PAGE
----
Lastres, Asturias: Where the Dinosaurs Roamed

I saw Lastres in a photo (from the same viewpoint as my photo below) a few days before my departure to Asturias and it got me really excited about my trip. I mean, look at this place:




Talk about gorgeous!

While I didn’t even set foot in the actual town of Lastres (unless you count driving through), I did gawk over it from above, and learned about some of the town’s original inhabitants: dinosaurs.

Jurassic Museum of Asturias

Yup, there have been dinosaur prints found on some of the cliffs on the coastline in the area, and excavations in 2005 found not only Jurassic prints, but bones. These fossils have been put on display in the neighboring town of Colunga, at a multi-million dollar Jurassic museum that I visited as part of my Asturias tour.

Fun fact: the museum is shaped like a dinosaur print!



Before my visit, I had no idea that Asturias had found dinosaur prints on its coastline, so I was definitely excited to check out the museum. It did not disappoint. It was as interesting for the thousands of fossils and life-sized dinosaurs on display as it was for its cool architecture. See that plywood ceiling in the photos below? They’re meant to simulate a dinosaur’s rib-cage–I love seeing creativity in action like that.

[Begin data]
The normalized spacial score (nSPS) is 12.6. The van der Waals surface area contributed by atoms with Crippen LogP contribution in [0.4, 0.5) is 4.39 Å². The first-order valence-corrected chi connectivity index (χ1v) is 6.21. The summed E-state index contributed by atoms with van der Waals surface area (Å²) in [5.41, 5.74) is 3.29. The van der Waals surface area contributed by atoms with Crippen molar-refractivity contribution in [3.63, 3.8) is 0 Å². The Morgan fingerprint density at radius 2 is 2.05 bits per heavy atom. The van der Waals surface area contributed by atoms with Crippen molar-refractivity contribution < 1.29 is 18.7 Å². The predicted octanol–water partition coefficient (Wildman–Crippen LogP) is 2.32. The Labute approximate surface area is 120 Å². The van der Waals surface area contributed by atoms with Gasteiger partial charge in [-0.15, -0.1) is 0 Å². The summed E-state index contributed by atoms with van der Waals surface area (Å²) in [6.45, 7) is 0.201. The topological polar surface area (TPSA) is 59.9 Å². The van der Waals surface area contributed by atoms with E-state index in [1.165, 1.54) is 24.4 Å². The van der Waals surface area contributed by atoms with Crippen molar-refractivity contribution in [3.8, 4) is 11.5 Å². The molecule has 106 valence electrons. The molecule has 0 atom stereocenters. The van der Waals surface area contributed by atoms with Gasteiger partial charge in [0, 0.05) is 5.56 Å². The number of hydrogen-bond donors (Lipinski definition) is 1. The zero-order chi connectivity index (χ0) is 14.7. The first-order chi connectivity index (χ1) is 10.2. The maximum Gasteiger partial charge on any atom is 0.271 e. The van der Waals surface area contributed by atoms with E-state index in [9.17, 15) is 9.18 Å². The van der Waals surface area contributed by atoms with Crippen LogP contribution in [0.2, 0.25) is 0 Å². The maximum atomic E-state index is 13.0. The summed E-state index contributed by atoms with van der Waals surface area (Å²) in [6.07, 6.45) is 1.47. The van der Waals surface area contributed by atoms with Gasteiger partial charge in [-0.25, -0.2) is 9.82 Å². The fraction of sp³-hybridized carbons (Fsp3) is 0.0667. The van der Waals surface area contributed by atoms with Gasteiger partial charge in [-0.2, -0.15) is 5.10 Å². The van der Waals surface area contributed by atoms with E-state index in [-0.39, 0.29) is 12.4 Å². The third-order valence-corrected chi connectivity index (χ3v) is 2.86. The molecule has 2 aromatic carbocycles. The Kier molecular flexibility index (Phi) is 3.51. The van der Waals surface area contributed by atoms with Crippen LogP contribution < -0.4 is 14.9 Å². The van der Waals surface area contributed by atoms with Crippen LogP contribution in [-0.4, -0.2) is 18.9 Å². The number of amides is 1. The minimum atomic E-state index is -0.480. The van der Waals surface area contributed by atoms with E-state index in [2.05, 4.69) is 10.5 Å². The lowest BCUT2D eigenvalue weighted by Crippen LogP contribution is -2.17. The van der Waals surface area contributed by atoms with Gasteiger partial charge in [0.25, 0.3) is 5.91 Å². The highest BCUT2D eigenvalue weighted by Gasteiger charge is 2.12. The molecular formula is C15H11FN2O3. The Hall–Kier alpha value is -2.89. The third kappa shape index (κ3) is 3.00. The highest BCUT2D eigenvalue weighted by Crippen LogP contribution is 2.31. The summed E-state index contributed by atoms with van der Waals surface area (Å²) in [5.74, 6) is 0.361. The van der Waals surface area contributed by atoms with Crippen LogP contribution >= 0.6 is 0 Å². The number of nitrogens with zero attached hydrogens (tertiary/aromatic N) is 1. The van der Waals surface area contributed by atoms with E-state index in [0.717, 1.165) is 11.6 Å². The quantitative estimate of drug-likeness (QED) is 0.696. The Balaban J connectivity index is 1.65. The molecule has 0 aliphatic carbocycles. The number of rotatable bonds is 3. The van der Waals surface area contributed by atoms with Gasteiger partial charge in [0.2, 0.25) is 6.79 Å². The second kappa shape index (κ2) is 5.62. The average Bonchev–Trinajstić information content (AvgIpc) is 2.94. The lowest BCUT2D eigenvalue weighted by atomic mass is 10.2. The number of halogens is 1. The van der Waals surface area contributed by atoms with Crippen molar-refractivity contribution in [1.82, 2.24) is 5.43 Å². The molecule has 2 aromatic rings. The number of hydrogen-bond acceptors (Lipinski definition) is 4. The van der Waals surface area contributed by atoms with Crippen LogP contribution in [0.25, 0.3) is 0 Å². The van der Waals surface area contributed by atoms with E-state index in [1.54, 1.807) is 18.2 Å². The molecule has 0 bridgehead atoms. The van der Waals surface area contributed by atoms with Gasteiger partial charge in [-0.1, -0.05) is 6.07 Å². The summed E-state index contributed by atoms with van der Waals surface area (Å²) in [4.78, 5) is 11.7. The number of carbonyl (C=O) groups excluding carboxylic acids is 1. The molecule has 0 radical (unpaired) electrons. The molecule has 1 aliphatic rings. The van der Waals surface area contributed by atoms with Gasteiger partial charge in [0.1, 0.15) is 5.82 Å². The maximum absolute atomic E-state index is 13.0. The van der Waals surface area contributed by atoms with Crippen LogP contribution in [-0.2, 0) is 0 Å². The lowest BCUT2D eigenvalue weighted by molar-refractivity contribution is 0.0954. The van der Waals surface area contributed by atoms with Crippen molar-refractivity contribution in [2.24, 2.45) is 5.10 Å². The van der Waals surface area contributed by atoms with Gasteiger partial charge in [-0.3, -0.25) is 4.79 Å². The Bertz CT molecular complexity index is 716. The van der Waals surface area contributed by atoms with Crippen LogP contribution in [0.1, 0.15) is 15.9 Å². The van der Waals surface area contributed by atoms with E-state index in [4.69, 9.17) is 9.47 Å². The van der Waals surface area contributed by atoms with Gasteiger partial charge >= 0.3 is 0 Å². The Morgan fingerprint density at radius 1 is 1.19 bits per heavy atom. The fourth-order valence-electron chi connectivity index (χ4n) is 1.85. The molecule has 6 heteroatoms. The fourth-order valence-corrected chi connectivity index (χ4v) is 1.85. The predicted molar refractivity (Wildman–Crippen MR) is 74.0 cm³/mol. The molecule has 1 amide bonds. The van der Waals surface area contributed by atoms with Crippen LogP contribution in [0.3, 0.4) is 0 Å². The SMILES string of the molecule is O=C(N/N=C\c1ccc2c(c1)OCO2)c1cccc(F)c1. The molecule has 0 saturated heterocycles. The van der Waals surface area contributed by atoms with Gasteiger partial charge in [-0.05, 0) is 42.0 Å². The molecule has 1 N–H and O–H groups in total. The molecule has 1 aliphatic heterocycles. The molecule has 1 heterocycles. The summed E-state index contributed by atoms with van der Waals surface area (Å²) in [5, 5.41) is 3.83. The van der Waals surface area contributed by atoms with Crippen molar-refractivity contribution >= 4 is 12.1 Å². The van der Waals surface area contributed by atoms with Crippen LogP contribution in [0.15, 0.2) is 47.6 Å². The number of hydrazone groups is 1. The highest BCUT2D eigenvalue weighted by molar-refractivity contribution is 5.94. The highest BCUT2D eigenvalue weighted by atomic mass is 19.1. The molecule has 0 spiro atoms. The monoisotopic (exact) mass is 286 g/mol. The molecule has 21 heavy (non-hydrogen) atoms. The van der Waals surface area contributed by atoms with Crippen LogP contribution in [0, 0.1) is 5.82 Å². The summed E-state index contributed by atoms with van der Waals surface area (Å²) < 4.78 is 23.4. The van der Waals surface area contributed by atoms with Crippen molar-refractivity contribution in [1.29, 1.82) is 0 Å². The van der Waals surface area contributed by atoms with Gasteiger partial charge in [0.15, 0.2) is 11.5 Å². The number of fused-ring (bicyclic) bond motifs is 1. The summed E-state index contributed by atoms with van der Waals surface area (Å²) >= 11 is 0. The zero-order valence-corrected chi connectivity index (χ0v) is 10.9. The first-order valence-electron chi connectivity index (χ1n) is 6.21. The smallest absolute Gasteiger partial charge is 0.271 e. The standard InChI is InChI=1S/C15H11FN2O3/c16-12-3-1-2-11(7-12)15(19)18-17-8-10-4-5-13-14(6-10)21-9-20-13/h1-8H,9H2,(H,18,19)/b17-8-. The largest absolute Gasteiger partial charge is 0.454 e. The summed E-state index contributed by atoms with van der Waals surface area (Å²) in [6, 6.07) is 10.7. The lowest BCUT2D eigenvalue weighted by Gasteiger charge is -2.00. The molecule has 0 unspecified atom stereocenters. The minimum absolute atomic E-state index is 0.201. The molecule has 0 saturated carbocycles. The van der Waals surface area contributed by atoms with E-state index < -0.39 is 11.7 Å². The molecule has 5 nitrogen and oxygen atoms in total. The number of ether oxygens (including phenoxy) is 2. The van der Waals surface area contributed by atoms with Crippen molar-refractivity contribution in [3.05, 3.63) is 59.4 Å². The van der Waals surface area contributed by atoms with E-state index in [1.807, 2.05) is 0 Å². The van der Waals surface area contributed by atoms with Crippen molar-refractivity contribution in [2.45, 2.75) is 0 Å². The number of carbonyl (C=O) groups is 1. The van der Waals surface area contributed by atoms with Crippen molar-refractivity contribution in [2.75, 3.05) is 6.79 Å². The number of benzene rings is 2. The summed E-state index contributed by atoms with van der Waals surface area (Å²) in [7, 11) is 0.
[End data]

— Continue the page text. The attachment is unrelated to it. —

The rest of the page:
While the museum focuses on the Jurassic period, it does feature collections that span over 3,500 million years! It’s regarded as one of the best museums in the world of its kind. It would be a perfect stop for families, or just anyone who wants to learn more about these incredible beasts.

Museum Info:

General admission: €7

Entry free on Wednesdays and always free from those 3 and under.

For location, schedules and more, check out the museum’s website.


This was included as part of my visit to Asturias with Turismo de Asturias and Paradores de España. All opinions are my own.


Ria de Villaviciosa: Cruising on an Estuary

My second day in Asturias was just as busy and fun-filled as my first. The first stop of the morning took us to an estuary called Ria de Villaviciosa, for a cruise down the river and out to the Cantabrian sea. Our skipper was a charismatic Asturiano named Carlos, who warmly greeted us, then cracked a few jokes; putting us at ease right away. We were about to take a small boat into (what I deemed) rough waters and since swimming is not my strong suit, having someone like Carlos by your side makes you say “Oh, what the heck”, and go along with it.